Recently we had a case where the SNMP Trap Monitor was truncating text from the received trap.  The customer captured some example SNMP Trap packets using Wireshark, and then sent us the capture file.  Wireshark is an awesome application to look at network traffic and we highly recommend it.

 

But back to the network capture – we had to figure out how to replay it, and since it came from a different network, we needed to direct the SNMP Traps to our PA Server Monitor server so it could receive and process them.

 

It turns out the type of software to use is called a network traffic generator.   After looking at many options we settled on the Ostinato packet generator.  It has a friendly GUI and lets you change any field in any protocol layer.  It is very powerful yet still flexible and easy to use.

 

In our case, we only needed to redirect a few individual UDP trap packets.   Before we could load the packet capture, which was in pcapng format (from the Next Generation PCap), we needed to convert it to the older pcap format.  Luckily the pcapng.com website has a simple online converter for this.

 

With our capture file in the correct format, it was time to load it.   You do that by selecting a network interface, and then going to the Streams tab and right-clicking to load a new stream.   When we were done, we had 10 SNMP Trap packets loaded (our customer did a nice job of filtering the capture in Wireshark to just the SNMP Trap packets that we needed).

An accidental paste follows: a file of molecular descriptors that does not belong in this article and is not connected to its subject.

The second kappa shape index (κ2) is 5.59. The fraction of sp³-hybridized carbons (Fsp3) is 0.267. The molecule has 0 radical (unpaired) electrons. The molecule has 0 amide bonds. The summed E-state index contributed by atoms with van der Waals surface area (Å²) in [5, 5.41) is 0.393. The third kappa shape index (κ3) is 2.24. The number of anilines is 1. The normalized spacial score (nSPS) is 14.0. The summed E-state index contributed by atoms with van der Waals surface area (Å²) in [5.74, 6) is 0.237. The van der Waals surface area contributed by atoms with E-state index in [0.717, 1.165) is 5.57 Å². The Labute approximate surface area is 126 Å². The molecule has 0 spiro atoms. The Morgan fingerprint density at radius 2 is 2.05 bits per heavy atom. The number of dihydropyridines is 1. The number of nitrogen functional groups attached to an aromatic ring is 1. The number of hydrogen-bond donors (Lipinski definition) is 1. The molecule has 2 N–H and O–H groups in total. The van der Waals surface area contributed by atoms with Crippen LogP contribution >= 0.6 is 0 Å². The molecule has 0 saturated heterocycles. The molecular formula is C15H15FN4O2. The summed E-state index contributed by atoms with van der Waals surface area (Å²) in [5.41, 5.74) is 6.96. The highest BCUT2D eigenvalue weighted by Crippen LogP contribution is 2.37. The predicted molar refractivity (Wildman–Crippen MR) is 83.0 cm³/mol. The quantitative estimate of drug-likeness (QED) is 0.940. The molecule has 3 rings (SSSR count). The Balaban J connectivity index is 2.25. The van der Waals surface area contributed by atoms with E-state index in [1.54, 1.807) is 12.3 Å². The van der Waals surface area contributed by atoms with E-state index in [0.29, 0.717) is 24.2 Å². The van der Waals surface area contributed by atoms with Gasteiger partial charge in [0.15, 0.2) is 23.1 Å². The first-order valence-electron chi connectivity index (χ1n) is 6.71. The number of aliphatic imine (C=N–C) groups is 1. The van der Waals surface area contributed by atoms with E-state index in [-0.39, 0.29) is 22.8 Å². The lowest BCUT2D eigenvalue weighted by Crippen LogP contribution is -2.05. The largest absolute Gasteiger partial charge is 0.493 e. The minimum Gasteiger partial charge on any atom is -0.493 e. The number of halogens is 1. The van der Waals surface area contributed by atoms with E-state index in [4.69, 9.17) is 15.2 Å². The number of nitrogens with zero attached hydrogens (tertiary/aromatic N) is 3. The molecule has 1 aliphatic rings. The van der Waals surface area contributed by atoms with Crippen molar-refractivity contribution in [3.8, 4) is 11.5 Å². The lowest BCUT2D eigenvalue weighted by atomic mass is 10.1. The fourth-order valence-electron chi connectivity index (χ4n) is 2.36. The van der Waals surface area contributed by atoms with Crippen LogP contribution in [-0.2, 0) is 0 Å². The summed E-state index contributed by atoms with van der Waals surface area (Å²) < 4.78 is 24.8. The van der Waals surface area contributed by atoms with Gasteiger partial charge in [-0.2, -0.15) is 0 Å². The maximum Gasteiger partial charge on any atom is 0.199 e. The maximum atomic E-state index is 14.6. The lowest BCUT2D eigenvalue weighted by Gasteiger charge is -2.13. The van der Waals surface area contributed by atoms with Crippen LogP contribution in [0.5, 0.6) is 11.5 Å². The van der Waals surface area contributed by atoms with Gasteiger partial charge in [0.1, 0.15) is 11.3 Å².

Once we had the packets loaded we clicked the gear icon on the first one and went to the Protocol Data tab.   Here you can change fields for any layer of the protocol stack.  In our case we wanted to point the packet to our own server when we replayed it, so we changed the following fields:

 

  • On the “Media Access Protocol” panel we changed the destination to Resolve, figuring it would pick up the IP address from the other protocol layers.
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  • On the “Internet Protocol ver 4” panel we changed the Source and Destination IP addresses to be what we needed to target for our network.   Important: Be sure to uncheck the “Override checksum” – you don’t want the original checksum but rather want Ostinato to compute a new (correct) checksum for you.
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  • Similarly, on the “User Datagram Protocol” panel, uncheck the Override Checksum box so the UDP layer also computes a correct checksum for you automatically. 

Now that we have our packet set up how we like, it’s time to tell Ostinato what we want replayed.   We unchecked all but the first packet.   It probably wasn’t necessary, but we double-clicked the Next drop down item and changed it to Stop.   And very importantly, click the Apply button.   Even though it was highlighted in red, we missed it the first few times and wondered where our packets were 🙁

 

With that set, you press the standard play button, and Bob’s your uncle!  If you wanted to play multiple packets, you can control how often they are fired with the “Avg pps” setting.   Note that after changing ANYTHING, be sure to hit that Apply button!

 

Once we could see the same packets that our customer was seeing, we were able to quickly see where the truncation was happening and get a fix out to them.

 

Overall we’re quite pleased with Ostinato for packet capture playback.

 

 

Doug N

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